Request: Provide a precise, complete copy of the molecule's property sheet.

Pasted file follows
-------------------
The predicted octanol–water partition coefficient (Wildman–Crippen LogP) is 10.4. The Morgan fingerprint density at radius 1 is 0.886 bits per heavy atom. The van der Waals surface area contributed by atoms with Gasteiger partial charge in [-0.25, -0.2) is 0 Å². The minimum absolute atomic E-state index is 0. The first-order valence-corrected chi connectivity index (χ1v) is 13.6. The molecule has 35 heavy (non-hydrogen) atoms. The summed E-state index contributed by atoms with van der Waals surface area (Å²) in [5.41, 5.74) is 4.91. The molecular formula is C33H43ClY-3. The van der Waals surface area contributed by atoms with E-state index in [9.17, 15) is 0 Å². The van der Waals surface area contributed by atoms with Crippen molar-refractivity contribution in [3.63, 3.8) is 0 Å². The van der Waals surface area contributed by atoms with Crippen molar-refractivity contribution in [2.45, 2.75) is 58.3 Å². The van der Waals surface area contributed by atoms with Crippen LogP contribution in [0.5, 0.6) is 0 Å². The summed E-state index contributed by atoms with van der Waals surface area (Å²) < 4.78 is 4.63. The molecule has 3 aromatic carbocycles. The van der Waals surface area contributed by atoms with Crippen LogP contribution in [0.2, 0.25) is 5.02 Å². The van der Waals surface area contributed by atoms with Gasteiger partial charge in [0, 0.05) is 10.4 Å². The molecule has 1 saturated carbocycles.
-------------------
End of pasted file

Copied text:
The predicted octanol–water partition coefficient (Wildman–Crippen LogP) is 10.4. The Morgan fingerprint density at radius 1 is 0.886 bits per heavy atom. The van der Waals surface area contributed by atoms with Gasteiger partial charge in [-0.25, -0.2) is 0 Å². The minimum absolute atomic E-state index is 0. The first-order valence-corrected chi connectivity index (χ1v) is 13.6. The molecule has 35 heavy (non-hydrogen) atoms. The summed E-state index contributed by atoms with van der Waals surface area (Å²) in [5.41, 5.74) is 4.91. The molecular formula is C33H43ClY-3. The van der Waals surface area contributed by atoms with E-state index in [9.17, 15) is 0 Å². The van der Waals surface area contributed by atoms with Crippen molar-refractivity contribution in [3.63, 3.8) is 0 Å². The van der Waals surface area contributed by atoms with Crippen molar-refractivity contribution in [2.45, 2.75) is 58.3 Å². The van der Waals surface area contributed by atoms with Crippen LogP contribution in [0.5, 0.6) is 0 Å². The summed E-state index contributed by atoms with van der Waals surface area (Å²) < 4.78 is 4.63. The molecule has 3 aromatic carbocycles. The van der Waals surface area contributed by atoms with Crippen LogP contribution in [0.2, 0.25) is 5.02 Å². The van der Waals surface area contributed by atoms with Gasteiger partial charge in [0, 0.05) is 10.4 Å². The molecule has 1 saturated carbocycles.